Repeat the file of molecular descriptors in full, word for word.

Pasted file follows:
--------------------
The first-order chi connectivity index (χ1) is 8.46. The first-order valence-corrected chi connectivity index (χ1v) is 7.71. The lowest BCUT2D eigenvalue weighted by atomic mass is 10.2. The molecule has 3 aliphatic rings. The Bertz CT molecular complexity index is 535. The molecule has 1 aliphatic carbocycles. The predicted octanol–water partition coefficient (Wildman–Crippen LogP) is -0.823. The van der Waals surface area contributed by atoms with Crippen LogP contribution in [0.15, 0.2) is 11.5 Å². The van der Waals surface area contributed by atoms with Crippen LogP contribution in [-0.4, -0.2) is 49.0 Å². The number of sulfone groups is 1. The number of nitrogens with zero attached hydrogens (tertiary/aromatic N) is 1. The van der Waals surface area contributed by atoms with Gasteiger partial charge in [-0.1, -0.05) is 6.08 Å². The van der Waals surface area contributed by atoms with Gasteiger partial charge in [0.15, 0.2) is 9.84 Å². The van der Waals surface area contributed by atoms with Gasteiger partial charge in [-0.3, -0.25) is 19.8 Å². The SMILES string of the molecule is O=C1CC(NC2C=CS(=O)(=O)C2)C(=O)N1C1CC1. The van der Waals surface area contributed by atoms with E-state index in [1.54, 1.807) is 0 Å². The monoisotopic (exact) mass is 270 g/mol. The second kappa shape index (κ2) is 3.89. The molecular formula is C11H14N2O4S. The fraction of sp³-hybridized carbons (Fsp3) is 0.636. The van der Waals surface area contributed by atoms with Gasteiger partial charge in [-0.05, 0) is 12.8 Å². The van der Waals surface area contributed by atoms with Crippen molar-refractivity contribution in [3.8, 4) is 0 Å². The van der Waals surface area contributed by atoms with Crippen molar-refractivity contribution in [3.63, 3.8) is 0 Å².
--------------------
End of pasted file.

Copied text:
The first-order chi connectivity index (χ1) is 8.46. The first-order valence-corrected chi connectivity index (χ1v) is 7.71. The lowest BCUT2D eigenvalue weighted by atomic mass is 10.2. The molecule has 3 aliphatic rings. The Bertz CT molecular complexity index is 535. The molecule has 1 aliphatic carbocycles. The predicted octanol–water partition coefficient (Wildman–Crippen LogP) is -0.823. The van der Waals surface area contributed by atoms with Crippen LogP contribution in [0.15, 0.2) is 11.5 Å². The van der Waals surface area contributed by atoms with Crippen LogP contribution in [-0.4, -0.2) is 49.0 Å². The number of sulfone groups is 1. The number of nitrogens with zero attached hydrogens (tertiary/aromatic N) is 1. The van der Waals surface area contributed by atoms with Gasteiger partial charge in [-0.1, -0.05) is 6.08 Å². The van der Waals surface area contributed by atoms with Gasteiger partial charge in [0.15, 0.2) is 9.84 Å². The van der Waals surface area contributed by atoms with Gasteiger partial charge in [-0.3, -0.25) is 19.8 Å². The SMILES string of the molecule is O=C1CC(NC2C=CS(=O)(=O)C2)C(=O)N1C1CC1. The van der Waals surface area contributed by atoms with E-state index in [1.54, 1.807) is 0 Å². The monoisotopic (exact) mass is 270 g/mol. The second kappa shape index (κ2) is 3.89. The molecular formula is C11H14N2O4S. The fraction of sp³-hybridized carbons (Fsp3) is 0.636. The van der Waals surface area contributed by atoms with Gasteiger partial charge in [-0.05, 0) is 12.8 Å². The van der Waals surface area contributed by atoms with Crippen molar-refractivity contribution in [3.8, 4) is 0 Å². The van der Waals surface area contributed by atoms with Crippen molar-refractivity contribution in [3.63, 3.8) is 0 Å².